The release of such violent criminals evokes the challenges of reintegrating convicted terrorists in Northern Ireland, following the end of “The Troubles.” Indeed, The Cured actively plays into this metaphor with an emphasis on military uniforms and technology as well as the name given to the zombie plague. In fact, “The Maze Virus” seems like something of a double in-joke; a reference to the infamous Belfast prison that housed Republican prisoners and a sly nod to the movie of the same title starring Tom Vaughan-Lawlor set in that prison.

However, The Cured also works as a metaphor for trying to rehabilitated convicted criminals into society; the social hurdles that these offenders face in trying to rebuild a life after being released from custody. The Cured suggests a dynamic similar to the bond between inmates shared by those kept in “quarantine”, forcing those recovered zombies to live in halfway houses and subject themselves to humiliating visitations and audits. Former barrister Conor Ryan finds himself cast out by his father and reduced to working as a cleaner.

There are a wealth of great ideas here, and it is to the credit of David Freyne and his cast that he manages to work through as many of them as he does in the space afforded. There is a surprising amount of emotional depth in the arcs of the primary characters, from recovering infectee Senan to widowed survivor Abbie. At the same time, there is a sense that some of these character arcs are truncated and compacted by virtue of the format. There is a lot of plotting that needs to be covered, often feeling crowded out by the (fascinating) thematic work.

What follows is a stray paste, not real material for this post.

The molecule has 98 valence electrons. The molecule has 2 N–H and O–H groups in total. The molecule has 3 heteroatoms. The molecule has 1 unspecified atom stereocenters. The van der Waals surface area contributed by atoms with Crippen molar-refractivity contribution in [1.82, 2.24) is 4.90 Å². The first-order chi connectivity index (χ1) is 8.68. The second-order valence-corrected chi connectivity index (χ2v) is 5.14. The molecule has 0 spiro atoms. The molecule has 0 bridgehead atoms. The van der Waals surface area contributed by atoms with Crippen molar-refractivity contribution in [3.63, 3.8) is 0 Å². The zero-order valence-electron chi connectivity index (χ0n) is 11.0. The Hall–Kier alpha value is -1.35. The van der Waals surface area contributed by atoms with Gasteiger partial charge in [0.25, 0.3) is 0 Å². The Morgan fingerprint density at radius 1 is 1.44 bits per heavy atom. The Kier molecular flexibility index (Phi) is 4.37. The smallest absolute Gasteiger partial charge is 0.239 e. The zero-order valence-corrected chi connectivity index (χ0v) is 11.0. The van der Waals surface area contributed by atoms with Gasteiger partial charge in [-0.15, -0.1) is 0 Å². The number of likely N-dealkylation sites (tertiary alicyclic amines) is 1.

This is particularly clear in terms of plot threads following the radicalisation of certain recovered infectees, embittered by their treatment at the hands of authorities and their neighbours. This frustration escalates from anger to violence to revolution in a handful of short scenes crammed into space around the more personal story of Senan. Similarly, a subplot involving a doctor working on a cure for the remaining infected seems to exist largely as connective tissue to justify certain thematic pay-offs and genre conventions. (Similarly, a weird moment between Conor and Abbie seems like the remnant of a cut subplot.)

There is a clear sense that The Cured might have worked better as a miniseries for television, a format that would have allowed for more worldbuilding and for more measured plotting, offering an opportunity to more finely balance the varying competing demands on the script. The various plot threads in The Cured frequently seems to be competing for space with one another, struggling to breath. Freyne is shrewd enough to keep his primary characters foregrounded, so the film never loses the audience, but there is too much happening in the background to properly explore in ninety minutes.

This causes problems with the climax of the film, in which the film tries to broaden its perspective beyond those three primary characters to create a sense of national crisis. The Cured creates a compelling vision of Dublin in apocalyptic crisis, but the film hasn’t properly established the scale necessary to properly convey the sense of complete social breakdown. The climax of The Cured is messy and disjointed, feeling like it is struggling to tell a more intimate story inside the framework of a zombie apocalypse.

Still, The Cured is a clever and competent debut, a horror movie with a canny intelligence and demonstrating tremendous potential. It’s a fascinating genre flick, one into which audiences can really sink their teeth.

I don’t normally rate films, but the Audi Dublin International Film Festival asks the audience to rank a film from 1 (worst) to 4 (best). In the interest of full and frank disclosure, I ranked this film: 3